Idaho food prices and a grocery giveaway

I wanted to answer a few questions about the grocery prices the kids paid this week.  Milk, oil, and butter were split between several kids to keep the prices affordable.  But most things were bought individually by each child. They did pay a bit more for eggs by not buying the 5-dozen I usually do– $1.19/doz instead of $1/doz, but most prices were comparable to my normal finds. This project was helped hugely by the bulk department at our local WinCo.  Kids were able to buy one cup of sugar or chocolate chips, two cups of rice, and a pound or two of flour for the same price as I typically pay for larger quantities.

Incidentally, I provided the spices for this venture, but for most folks the bulk dept is a great place to get those items too.   There it is possible to buy 20 cents of one spice and 15 cents of another.  I know that not everyone has access to a good bulk department, but if you do, it tends to be worthwhile to check out those prices.

Here are some of the prices our kids paid for the food they bought this week:

  • 3 lb bagged apples- $1.99 (WalMart)
  • bone-in chicken thighs- $.98/lb (Paul’s, WinCo- normal price)
  • milk- $2.42/gal (Winco, WalMart- normal price)
  • eggs- $1.19/doz (Winco- normal price)
  • American cheese $1.19 for 16 slices (WalMart)
  • 8 pk frozen burritos $2.69 (WinCo)
  • 16 oz sour cream $.99 (Paul’s on a great sale– usually we pay $1.49)
  • Flour $.31/lb (WinCo bulk bins– normal price)
  • 5 lb potatoes $1.39 (Paul’s on sale)
  • 10 lb potatoes $1.99 (Winco on sale)
  • 1 cup chocolate chips $.58 (Winco bulk bins- normal price)
  • onions- $.49/lb (Winco, better than usual price)
  • regular ground beef $2.98/lb (Paul’s, normal)
  • 24-pack ramen for $4 (WinCo- normal)

These prices may be way better that prices people are paying elsewhere.  (Canadian folks, sounds like you face majorly high prices in general.)  But I have shopped several places around the US in my traveling and was able to find similar prices.  Austin, Texas and Tulsa, Oklahoma come to mind.

A few years back I had the fun of shopping at Whole Food in New York City, and found store-brand milk and pasta prices comparable to the best Idaho prices I could find at the time.  NOT what I’d expect in Manhattan. I also saw killer prices on spices in the Asian markets– better than I ever find in Idaho.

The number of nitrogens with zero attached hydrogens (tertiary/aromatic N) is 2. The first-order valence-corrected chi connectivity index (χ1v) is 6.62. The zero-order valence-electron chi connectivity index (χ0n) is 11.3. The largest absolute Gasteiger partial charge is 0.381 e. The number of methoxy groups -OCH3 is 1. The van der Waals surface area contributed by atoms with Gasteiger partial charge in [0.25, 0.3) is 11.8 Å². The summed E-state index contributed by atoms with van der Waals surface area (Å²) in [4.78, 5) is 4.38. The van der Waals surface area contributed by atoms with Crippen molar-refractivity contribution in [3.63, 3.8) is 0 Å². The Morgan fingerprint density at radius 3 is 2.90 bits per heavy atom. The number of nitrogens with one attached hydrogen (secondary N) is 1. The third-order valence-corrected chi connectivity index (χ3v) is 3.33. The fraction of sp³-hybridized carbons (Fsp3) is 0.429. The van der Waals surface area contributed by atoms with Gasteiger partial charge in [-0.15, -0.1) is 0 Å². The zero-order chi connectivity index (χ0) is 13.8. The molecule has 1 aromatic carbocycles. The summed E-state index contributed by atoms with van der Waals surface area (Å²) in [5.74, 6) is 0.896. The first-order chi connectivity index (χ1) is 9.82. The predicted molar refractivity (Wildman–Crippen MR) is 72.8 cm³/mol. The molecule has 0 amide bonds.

When you look at the Idaho prices above, keep in mind those are the best prices from four different stores in our area. Lots of these items can routinely be found right here for 50% higher than these prices, and Idaho folks that zoom through the store quickly might not even see the prices we found.  For example- Honeycrisp apples bought by the piece are double what we paid per pound for our 3 lb bag of Fujis.  Kraft American cheese is a dollar more than generic. Some brands of sour cream are routinely double what we paid.  I often pay $2.99 for 10 lb of potatoes.  And on and on.

My point?  In nearly every store, careful shopping can find you better prices than the ones you might first see front and center, chest high, in pretty packaging. When I shop, I routinely scan high and low and side to side in each section where I’m looking.  At Wal-Mart the Meadowgold brand milk is only one shelf higher but 50 cents more than the Wal-Mart store brand.

Often the assortment is so huge that it can take a few minutes to find, for example, the cheapest per-ounce price on bacon.  You may need to look in the dairy case and at the deli counter to find a winner.  (Hint:  I often buy ugly-looking bacon ‘ends’ to fry for bacon bits in potato soup, pasta carbonera, or as toppers for potatoes.)  To save the most you need an eagle-eye.   At first it can seem really hard, but with practice it gets routine.

Oh, and by all means– stock up when the getting’s good.  I bought 4 pounds of sour cream on that good sale.

I do realize that many people in big cities have their options severely limited by lack of transportation. Because of that, really good prices may not be as attainable.  But I do believe that most folks can save to a certain degree if they’re persistent and patient.  Choosing the simplest food and cooking it for yourself can save you even more.